Date: 2001-10-13 00:52:38
--- In boost_at_y..., Carl Daniel <cpdaniel_at_p...> wrote:
> Conservation of worker threads (which translates to a decrease in
working set and a decrease in context switches).
> Since Win32 lets one wait on (at least) 64 objects simultaneously,
it's frequently more efficient to use one (or a few
> threads) to service a large number of events.
WaitForMultipleObjects also lets the caller specify whether to wait
> any of the objects or to wait until all are signaled
simultaneously. The latter behavior is rarely used, but difficult
> to simulate when not available. In the former case, the value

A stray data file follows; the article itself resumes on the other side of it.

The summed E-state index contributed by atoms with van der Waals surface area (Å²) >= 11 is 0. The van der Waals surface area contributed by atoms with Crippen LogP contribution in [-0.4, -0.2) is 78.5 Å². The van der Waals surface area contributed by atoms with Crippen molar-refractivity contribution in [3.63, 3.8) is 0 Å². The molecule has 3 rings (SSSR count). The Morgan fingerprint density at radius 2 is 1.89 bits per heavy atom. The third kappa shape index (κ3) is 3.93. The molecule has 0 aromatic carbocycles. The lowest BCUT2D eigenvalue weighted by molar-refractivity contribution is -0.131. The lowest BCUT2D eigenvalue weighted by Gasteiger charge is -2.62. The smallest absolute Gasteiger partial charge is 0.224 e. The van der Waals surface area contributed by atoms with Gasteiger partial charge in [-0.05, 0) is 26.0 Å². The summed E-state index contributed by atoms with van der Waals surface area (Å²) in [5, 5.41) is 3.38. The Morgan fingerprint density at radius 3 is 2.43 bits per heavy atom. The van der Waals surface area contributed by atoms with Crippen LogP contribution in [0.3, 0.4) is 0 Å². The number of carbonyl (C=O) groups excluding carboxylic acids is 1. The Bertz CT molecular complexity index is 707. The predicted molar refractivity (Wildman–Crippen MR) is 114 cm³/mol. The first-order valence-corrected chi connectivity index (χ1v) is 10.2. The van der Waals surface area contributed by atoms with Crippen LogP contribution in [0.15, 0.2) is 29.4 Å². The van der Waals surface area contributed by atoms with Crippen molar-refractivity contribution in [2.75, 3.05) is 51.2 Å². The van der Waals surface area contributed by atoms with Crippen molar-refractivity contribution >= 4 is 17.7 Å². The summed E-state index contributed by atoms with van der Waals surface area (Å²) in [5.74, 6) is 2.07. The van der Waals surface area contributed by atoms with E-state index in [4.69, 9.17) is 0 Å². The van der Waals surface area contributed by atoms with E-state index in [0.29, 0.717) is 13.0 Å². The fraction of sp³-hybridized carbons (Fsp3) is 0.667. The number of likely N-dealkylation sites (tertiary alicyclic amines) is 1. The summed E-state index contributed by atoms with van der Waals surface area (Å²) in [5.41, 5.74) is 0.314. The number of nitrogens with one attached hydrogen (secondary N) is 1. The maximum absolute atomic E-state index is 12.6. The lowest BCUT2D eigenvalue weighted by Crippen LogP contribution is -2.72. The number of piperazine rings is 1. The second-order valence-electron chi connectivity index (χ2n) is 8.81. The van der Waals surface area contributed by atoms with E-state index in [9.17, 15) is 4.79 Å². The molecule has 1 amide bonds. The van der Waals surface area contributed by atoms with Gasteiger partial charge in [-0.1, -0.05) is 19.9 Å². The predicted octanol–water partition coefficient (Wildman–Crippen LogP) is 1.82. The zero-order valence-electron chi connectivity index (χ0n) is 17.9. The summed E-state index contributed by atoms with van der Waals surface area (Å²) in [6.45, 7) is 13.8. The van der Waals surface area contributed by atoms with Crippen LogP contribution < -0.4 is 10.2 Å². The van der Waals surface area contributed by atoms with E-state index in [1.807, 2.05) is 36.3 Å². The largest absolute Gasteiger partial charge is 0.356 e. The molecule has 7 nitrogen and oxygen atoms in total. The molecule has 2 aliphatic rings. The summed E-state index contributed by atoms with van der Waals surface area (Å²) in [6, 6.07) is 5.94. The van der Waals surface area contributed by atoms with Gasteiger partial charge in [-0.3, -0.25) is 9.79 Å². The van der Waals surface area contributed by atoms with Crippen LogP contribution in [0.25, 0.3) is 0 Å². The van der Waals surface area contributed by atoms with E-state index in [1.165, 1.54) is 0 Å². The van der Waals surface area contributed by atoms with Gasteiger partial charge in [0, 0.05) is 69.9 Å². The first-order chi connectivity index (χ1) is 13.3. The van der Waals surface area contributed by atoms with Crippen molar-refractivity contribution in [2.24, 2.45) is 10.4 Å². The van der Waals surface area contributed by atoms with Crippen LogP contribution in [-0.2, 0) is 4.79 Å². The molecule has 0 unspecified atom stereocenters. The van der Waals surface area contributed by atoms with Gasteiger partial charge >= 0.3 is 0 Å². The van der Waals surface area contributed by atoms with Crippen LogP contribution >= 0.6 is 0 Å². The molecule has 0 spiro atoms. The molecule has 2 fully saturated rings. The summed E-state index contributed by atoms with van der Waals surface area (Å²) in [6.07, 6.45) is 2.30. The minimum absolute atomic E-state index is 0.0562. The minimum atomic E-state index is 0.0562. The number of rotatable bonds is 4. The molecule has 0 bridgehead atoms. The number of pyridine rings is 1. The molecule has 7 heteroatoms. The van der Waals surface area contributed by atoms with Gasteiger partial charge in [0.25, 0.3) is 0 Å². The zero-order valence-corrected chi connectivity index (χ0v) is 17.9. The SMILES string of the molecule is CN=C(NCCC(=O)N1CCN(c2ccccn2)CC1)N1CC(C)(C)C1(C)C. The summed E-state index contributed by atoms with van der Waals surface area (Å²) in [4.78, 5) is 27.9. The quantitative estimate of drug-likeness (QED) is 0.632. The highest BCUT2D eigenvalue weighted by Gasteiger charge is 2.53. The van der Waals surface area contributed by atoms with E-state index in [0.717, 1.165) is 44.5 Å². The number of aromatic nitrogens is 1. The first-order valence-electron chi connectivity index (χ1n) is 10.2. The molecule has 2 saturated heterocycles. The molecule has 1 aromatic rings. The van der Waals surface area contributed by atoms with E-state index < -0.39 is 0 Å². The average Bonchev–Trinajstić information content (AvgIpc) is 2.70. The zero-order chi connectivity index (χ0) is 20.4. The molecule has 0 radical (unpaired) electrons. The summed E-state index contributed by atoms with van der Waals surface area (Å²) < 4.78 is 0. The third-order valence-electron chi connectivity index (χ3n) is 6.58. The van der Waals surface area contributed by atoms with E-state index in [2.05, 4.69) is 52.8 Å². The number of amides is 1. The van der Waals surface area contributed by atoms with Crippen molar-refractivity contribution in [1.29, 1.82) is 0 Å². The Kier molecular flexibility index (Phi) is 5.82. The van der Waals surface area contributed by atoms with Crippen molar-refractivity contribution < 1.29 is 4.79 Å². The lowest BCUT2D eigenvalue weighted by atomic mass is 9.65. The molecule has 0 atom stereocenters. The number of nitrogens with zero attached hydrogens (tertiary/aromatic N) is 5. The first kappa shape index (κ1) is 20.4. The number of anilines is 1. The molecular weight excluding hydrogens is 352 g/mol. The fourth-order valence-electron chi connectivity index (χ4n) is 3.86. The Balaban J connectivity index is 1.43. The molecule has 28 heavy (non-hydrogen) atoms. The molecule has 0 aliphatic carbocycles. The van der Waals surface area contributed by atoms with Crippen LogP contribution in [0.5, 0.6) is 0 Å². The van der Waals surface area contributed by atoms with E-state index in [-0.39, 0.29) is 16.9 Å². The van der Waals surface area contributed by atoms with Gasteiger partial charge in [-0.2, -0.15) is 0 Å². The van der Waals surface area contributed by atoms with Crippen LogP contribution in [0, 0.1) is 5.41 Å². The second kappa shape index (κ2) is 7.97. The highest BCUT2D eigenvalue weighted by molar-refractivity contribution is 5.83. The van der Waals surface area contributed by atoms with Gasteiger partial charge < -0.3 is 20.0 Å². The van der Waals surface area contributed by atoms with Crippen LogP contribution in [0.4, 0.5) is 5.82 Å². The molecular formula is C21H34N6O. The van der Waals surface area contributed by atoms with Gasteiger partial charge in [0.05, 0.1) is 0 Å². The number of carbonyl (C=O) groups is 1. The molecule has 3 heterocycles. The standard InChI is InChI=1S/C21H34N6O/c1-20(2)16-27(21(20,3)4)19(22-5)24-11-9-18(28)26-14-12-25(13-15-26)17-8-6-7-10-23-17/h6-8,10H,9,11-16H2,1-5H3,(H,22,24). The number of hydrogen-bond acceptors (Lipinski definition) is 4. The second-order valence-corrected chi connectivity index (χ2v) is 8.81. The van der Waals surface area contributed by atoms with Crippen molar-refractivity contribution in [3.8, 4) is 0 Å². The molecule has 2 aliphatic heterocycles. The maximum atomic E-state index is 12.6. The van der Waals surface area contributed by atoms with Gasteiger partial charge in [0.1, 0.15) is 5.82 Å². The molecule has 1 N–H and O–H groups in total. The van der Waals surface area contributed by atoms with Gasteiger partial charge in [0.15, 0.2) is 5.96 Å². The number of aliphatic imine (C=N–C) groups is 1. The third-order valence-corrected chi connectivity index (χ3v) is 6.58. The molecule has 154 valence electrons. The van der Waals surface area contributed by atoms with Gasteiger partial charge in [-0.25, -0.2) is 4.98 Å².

returned from the call indicates which object was
A possible pthread-version of WaitForMultipleObjects
that comes to my mind is that
WaitForMultipleObjects defines a new "compound signal",
then starts a thread for each of the multiple objects,
and then waits for the compound signal.
The individual threads for the multiple objects
just wait for the respective object
and then signal the "compound signal",
which tells WaitForMultipleObjects to return.
This, however, is just theory,
it might consume too many thread ressurces in practice.
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